On Thursday, employees in France will strike in an effort to stop a proposed pension reform that would raise the retirement age by two years to 64. Trains will be affected, schools will be closed, and businesses will be closed.
The national day of strikes and protests will put President Emmanuel Macron and the unions to the test.
According to opinion polls, the majority of French citizens oppose the reform that the government claims is necessary to prevent the pension system from collapsing.
The question for unions, who are much less influential in France than they once were, is whether they can turn the resistance to the reform and outrage over the cost of living crisis into a widespread social protest that would extend past Thursday and eventually force the government to reverse course.
Simone Legendre, a member of the CFE-CGC union that represents white-collar employees, stated that “people are fed up with all this and that’s why we hope many will join us.” Inflation, working conditions, pensions,…
What is at risk for Macron is his reputation as a reformer, both at home and among his peers in the European Union, as well as controlling public spending.
According to calculations from the Labour Ministry, raising the retirement age by two years and prolonging the pay-in period would result in an extra 17.7 billion euros ($19.1 billion) in yearly pension contributions, enabling the system to achieve financial parity by 2027. The pension system can be made to remain viable, according to the unions.
Oliver Veran, a spokesman for the government, claimed the cabinet was “cool, determined” before the strike and pleaded with workers not to bring the nation to a standstill.
The day, according to the unions, is just the beginning of a series of strikes and demonstrations.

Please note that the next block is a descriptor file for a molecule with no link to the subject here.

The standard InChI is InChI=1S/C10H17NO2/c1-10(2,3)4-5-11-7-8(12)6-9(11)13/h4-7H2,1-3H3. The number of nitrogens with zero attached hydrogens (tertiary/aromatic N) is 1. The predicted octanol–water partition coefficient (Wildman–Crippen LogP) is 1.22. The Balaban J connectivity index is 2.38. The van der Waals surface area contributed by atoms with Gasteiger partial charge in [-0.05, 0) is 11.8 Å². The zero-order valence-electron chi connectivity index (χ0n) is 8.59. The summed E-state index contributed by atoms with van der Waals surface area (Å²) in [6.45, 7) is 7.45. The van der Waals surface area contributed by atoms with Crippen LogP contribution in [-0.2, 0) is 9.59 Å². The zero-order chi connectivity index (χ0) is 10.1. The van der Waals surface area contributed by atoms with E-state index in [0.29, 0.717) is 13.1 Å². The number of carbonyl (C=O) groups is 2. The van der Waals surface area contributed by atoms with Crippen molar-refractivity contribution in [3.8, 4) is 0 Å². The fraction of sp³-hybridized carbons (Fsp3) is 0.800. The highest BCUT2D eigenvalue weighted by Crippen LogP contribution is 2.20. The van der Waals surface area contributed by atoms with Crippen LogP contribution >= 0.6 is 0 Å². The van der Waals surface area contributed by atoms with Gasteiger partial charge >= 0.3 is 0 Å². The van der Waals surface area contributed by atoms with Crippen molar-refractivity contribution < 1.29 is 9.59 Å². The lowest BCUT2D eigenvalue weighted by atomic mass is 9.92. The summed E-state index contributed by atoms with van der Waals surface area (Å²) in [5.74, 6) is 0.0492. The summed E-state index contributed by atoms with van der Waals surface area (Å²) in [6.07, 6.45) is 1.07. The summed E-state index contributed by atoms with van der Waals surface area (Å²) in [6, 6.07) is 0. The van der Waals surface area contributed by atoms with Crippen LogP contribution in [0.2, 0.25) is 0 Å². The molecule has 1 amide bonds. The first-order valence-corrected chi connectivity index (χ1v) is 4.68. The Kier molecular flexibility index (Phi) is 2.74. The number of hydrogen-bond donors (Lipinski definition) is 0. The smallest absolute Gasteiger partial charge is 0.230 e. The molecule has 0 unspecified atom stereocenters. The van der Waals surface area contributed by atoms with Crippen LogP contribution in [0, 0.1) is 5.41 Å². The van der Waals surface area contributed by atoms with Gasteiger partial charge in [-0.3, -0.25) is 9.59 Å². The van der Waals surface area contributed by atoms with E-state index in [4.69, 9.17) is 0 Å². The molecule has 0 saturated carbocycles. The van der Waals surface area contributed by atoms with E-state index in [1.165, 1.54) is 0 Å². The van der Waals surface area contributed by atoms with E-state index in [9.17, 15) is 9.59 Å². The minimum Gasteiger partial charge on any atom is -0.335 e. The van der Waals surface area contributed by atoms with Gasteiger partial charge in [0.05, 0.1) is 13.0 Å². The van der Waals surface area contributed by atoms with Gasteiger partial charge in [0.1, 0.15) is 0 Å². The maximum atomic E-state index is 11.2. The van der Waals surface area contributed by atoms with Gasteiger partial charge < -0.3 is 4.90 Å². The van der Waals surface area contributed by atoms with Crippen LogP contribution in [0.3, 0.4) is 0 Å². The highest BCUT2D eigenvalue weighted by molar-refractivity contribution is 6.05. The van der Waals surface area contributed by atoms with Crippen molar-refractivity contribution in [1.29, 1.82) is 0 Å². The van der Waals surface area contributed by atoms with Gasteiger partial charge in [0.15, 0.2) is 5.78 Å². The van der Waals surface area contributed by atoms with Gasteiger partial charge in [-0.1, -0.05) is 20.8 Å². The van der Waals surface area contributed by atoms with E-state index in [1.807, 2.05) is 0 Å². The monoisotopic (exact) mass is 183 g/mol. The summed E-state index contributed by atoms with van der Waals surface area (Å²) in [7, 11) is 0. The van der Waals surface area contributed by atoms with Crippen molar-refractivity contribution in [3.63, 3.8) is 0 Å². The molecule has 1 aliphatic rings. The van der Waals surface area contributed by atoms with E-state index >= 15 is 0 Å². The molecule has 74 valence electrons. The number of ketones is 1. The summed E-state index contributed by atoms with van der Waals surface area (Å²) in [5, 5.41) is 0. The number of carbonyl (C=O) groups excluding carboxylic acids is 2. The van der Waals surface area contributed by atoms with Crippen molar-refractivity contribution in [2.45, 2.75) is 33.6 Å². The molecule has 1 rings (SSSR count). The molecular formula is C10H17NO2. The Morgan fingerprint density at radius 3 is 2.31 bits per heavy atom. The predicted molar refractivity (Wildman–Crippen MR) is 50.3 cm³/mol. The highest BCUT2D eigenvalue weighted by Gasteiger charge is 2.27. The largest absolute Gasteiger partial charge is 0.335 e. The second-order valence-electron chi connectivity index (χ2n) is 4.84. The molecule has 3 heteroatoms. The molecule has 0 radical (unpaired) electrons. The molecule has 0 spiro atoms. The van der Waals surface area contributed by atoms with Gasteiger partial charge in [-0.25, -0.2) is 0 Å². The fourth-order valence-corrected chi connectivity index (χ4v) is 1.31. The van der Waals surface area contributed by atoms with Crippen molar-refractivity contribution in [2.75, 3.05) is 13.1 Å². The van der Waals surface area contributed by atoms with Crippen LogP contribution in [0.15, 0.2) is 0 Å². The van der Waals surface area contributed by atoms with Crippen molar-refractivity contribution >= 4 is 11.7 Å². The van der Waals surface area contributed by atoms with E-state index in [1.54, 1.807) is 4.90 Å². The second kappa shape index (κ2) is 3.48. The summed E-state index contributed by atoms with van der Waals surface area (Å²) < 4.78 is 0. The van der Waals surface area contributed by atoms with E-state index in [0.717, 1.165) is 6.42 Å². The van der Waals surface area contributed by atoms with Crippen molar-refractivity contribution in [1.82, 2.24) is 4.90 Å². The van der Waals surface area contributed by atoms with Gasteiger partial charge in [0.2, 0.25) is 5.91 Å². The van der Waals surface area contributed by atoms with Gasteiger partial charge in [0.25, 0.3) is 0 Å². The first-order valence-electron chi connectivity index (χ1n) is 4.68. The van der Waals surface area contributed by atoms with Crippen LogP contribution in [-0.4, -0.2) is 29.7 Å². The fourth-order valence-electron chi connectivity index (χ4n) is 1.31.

According to Sciences Po professor Bruno Palier, “What nobody can know, and even the unions don’t know, is whether French people are cross enough to… block the country.”
According to calculations from the Labour Ministry, raising the retirement age by two years and prolonging the pay-in period would result in extra pension contributions of 17.7 billion euros ($19.1 billion) each year, enabling the system to achieve financial parity by 2027. Unions contend that there are alternative means to guarantee the longevity of the pension system.
In advance of the walkout, government spokesperson Oliver Veran said the cabinet was “cool, determined,” and he asked employees not to bring the nation to a standstill.
Unions have said that today is just the beginning of a series of strikes and demonstrations.
Prof. Bruno Palier of Sciences Po stated that “nobody can know, and even the unions don’t know, whether French people are cross enough to… block the country.”
Rozenn Cros, a teacher in the southern French city of Cannes, declared, “There’s nothing nice about this reform,” as she and other educators prepared for the walkout with banners reading “No to 64.”
The government announced that 10,000 police will be deployed to the streets to try and prevent the protests from degenerating into violence, but France hardline CGT union has threatened to cut off electrical supply to parliamentarians and billionaires.
On Thursday, Macron will meet with the Spanish government in Barcelona together with a number of his ministers. ($1 = 0.9246 euros)